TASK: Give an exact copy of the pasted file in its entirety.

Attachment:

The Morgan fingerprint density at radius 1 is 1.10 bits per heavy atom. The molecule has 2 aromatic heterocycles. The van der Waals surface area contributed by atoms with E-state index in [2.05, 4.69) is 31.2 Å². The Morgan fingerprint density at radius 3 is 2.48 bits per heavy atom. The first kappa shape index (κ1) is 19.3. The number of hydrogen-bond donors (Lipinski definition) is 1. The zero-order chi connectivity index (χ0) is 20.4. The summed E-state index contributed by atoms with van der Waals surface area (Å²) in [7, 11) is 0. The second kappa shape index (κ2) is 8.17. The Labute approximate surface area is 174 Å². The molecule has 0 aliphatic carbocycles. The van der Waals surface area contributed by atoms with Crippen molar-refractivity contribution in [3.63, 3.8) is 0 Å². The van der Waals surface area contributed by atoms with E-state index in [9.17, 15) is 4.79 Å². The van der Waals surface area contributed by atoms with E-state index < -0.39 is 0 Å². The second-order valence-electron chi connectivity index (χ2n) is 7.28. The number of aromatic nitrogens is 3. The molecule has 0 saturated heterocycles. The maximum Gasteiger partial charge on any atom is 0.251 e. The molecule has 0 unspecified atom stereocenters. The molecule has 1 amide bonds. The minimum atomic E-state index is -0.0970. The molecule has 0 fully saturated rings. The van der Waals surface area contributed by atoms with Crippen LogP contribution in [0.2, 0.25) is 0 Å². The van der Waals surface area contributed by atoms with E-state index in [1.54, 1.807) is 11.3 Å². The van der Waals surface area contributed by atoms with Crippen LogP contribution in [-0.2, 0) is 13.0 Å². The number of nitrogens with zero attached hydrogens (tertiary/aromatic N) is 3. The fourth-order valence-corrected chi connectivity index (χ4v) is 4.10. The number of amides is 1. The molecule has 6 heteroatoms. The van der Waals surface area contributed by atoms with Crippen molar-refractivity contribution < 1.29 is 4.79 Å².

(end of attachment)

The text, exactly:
The Morgan fingerprint density at radius 1 is 1.10 bits per heavy atom. The molecule has 2 aromatic heterocycles. The van der Waals surface area contributed by atoms with E-state index in [2.05, 4.69) is 31.2 Å². The Morgan fingerprint density at radius 3 is 2.48 bits per heavy atom. The first kappa shape index (κ1) is 19.3. The number of hydrogen-bond donors (Lipinski definition) is 1. The zero-order chi connectivity index (χ0) is 20.4. The summed E-state index contributed by atoms with van der Waals surface area (Å²) in [7, 11) is 0. The second kappa shape index (κ2) is 8.17. The Labute approximate surface area is 174 Å². The molecule has 0 aliphatic carbocycles. The van der Waals surface area contributed by atoms with Crippen molar-refractivity contribution in [3.63, 3.8) is 0 Å². The van der Waals surface area contributed by atoms with E-state index in [9.17, 15) is 4.79 Å². The van der Waals surface area contributed by atoms with E-state index < -0.39 is 0 Å². The second-order valence-electron chi connectivity index (χ2n) is 7.28. The number of aromatic nitrogens is 3. The molecule has 0 saturated heterocycles. The maximum Gasteiger partial charge on any atom is 0.251 e. The molecule has 0 unspecified atom stereocenters. The molecule has 1 amide bonds. The minimum atomic E-state index is -0.0970. The molecule has 0 fully saturated rings. The van der Waals surface area contributed by atoms with Crippen LogP contribution in [0.2, 0.25) is 0 Å². The van der Waals surface area contributed by atoms with E-state index in [1.54, 1.807) is 11.3 Å². The van der Waals surface area contributed by atoms with Crippen LogP contribution in [-0.2, 0) is 13.0 Å². The number of nitrogens with zero attached hydrogens (tertiary/aromatic N) is 3. The fourth-order valence-corrected chi connectivity index (χ4v) is 4.10. The number of amides is 1. The molecule has 6 heteroatoms. The van der Waals surface area contributed by atoms with Crippen molar-refractivity contribution < 1.29 is 4.79 Å².